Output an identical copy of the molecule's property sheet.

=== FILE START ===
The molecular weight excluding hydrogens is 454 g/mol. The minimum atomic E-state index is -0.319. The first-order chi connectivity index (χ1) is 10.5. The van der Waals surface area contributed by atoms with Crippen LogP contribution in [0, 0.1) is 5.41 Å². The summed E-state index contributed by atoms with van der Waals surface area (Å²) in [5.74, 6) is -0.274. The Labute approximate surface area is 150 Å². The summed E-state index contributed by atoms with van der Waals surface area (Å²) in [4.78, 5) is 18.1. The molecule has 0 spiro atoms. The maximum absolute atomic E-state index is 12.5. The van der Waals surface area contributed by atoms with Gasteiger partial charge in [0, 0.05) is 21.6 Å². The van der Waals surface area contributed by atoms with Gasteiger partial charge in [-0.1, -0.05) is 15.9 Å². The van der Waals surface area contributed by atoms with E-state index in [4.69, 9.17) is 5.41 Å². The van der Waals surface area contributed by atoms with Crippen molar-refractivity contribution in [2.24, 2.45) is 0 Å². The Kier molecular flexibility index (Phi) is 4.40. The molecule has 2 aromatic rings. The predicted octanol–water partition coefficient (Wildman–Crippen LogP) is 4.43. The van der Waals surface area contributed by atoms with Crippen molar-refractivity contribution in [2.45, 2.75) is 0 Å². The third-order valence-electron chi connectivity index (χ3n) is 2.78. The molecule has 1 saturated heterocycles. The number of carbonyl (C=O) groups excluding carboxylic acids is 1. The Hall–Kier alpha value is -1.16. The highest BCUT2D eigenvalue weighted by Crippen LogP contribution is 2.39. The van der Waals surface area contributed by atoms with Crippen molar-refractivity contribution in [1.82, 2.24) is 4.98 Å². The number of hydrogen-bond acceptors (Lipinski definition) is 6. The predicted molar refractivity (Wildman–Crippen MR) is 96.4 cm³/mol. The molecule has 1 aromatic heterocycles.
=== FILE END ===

The molecular weight excluding hydrogens is 454 g/mol. The minimum atomic E-state index is -0.319. The first-order chi connectivity index (χ1) is 10.5. The van der Waals surface area contributed by atoms with Crippen LogP contribution in [0, 0.1) is 5.41 Å². The summed E-state index contributed by atoms with van der Waals surface area (Å²) in [5.74, 6) is -0.274. The Labute approximate surface area is 150 Å². The summed E-state index contributed by atoms with van der Waals surface area (Å²) in [4.78, 5) is 18.1. The molecule has 0 spiro atoms. The maximum absolute atomic E-state index is 12.5. The van der Waals surface area contributed by atoms with Gasteiger partial charge in [0, 0.05) is 21.6 Å². The van der Waals surface area contributed by atoms with Gasteiger partial charge in [-0.1, -0.05) is 15.9 Å². The van der Waals surface area contributed by atoms with E-state index in [4.69, 9.17) is 5.41 Å². The van der Waals surface area contributed by atoms with Crippen molar-refractivity contribution in [2.24, 2.45) is 0 Å². The Kier molecular flexibility index (Phi) is 4.40. The molecule has 2 aromatic rings. The predicted octanol–water partition coefficient (Wildman–Crippen LogP) is 4.43. The van der Waals surface area contributed by atoms with Crippen molar-refractivity contribution in [2.45, 2.75) is 0 Å². The third-order valence-electron chi connectivity index (χ3n) is 2.78. The molecule has 1 saturated heterocycles. The number of carbonyl (C=O) groups excluding carboxylic acids is 1. The Hall–Kier alpha value is -1.16. The highest BCUT2D eigenvalue weighted by Crippen LogP contribution is 2.39. The van der Waals surface area contributed by atoms with Crippen molar-refractivity contribution in [1.82, 2.24) is 4.98 Å². The number of hydrogen-bond acceptors (Lipinski definition) is 6. The predicted molar refractivity (Wildman–Crippen MR) is 96.4 cm³/mol. The molecule has 1 aromatic heterocycles.